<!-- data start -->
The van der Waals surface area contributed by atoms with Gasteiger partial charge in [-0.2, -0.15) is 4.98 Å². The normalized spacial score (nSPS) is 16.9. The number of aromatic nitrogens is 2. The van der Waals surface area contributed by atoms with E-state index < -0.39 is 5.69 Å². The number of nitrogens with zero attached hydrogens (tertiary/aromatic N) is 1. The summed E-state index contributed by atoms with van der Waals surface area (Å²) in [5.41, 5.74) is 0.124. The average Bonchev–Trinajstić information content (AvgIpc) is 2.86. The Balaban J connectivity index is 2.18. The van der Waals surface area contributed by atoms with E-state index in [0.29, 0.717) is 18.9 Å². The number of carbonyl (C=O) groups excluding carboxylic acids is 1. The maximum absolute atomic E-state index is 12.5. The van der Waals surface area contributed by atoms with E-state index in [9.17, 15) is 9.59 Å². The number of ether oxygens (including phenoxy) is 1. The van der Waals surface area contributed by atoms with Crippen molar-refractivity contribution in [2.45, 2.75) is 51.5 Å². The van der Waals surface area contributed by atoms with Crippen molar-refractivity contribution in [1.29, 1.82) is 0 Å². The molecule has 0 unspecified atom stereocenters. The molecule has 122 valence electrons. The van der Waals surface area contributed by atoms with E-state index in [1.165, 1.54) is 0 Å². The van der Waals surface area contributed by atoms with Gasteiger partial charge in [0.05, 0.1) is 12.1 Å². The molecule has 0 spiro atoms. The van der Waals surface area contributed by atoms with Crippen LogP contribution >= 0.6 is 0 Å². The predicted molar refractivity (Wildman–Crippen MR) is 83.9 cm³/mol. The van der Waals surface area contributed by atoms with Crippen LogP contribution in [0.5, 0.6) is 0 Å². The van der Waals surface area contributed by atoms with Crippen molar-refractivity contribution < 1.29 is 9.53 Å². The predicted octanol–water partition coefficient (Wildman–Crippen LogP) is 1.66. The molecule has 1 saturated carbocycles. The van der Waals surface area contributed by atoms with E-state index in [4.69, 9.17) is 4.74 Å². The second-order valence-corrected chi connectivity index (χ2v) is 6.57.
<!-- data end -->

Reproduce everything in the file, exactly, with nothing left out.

The van der Waals surface area contributed by atoms with Gasteiger partial charge in [-0.2, -0.15) is 4.98 Å². The normalized spacial score (nSPS) is 16.9. The number of aromatic nitrogens is 2. The van der Waals surface area contributed by atoms with E-state index < -0.39 is 5.69 Å². The number of nitrogens with zero attached hydrogens (tertiary/aromatic N) is 1. The summed E-state index contributed by atoms with van der Waals surface area (Å²) in [5.41, 5.74) is 0.124. The average Bonchev–Trinajstić information content (AvgIpc) is 2.86. The Balaban J connectivity index is 2.18. The van der Waals surface area contributed by atoms with E-state index in [0.29, 0.717) is 18.9 Å². The number of carbonyl (C=O) groups excluding carboxylic acids is 1. The maximum absolute atomic E-state index is 12.5. The van der Waals surface area contributed by atoms with E-state index in [9.17, 15) is 9.59 Å². The number of ether oxygens (including phenoxy) is 1. The van der Waals surface area contributed by atoms with Crippen molar-refractivity contribution in [2.45, 2.75) is 51.5 Å². The van der Waals surface area contributed by atoms with Crippen molar-refractivity contribution in [1.29, 1.82) is 0 Å². The molecule has 0 unspecified atom stereocenters. The molecule has 122 valence electrons. The van der Waals surface area contributed by atoms with E-state index in [1.165, 1.54) is 0 Å². The van der Waals surface area contributed by atoms with Gasteiger partial charge in [0.05, 0.1) is 12.1 Å². The molecule has 0 spiro atoms. The van der Waals surface area contributed by atoms with Crippen LogP contribution >= 0.6 is 0 Å². The predicted molar refractivity (Wildman–Crippen MR) is 83.9 cm³/mol. The van der Waals surface area contributed by atoms with Crippen LogP contribution in [0.5, 0.6) is 0 Å². The van der Waals surface area contributed by atoms with Crippen molar-refractivity contribution < 1.29 is 9.53 Å². The predicted octanol–water partition coefficient (Wildman–Crippen LogP) is 1.66. The molecule has 1 saturated carbocycles. The van der Waals surface area contributed by atoms with E-state index in [4.69, 9.17) is 4.74 Å². The second-order valence-corrected chi connectivity index (χ2v) is 6.57.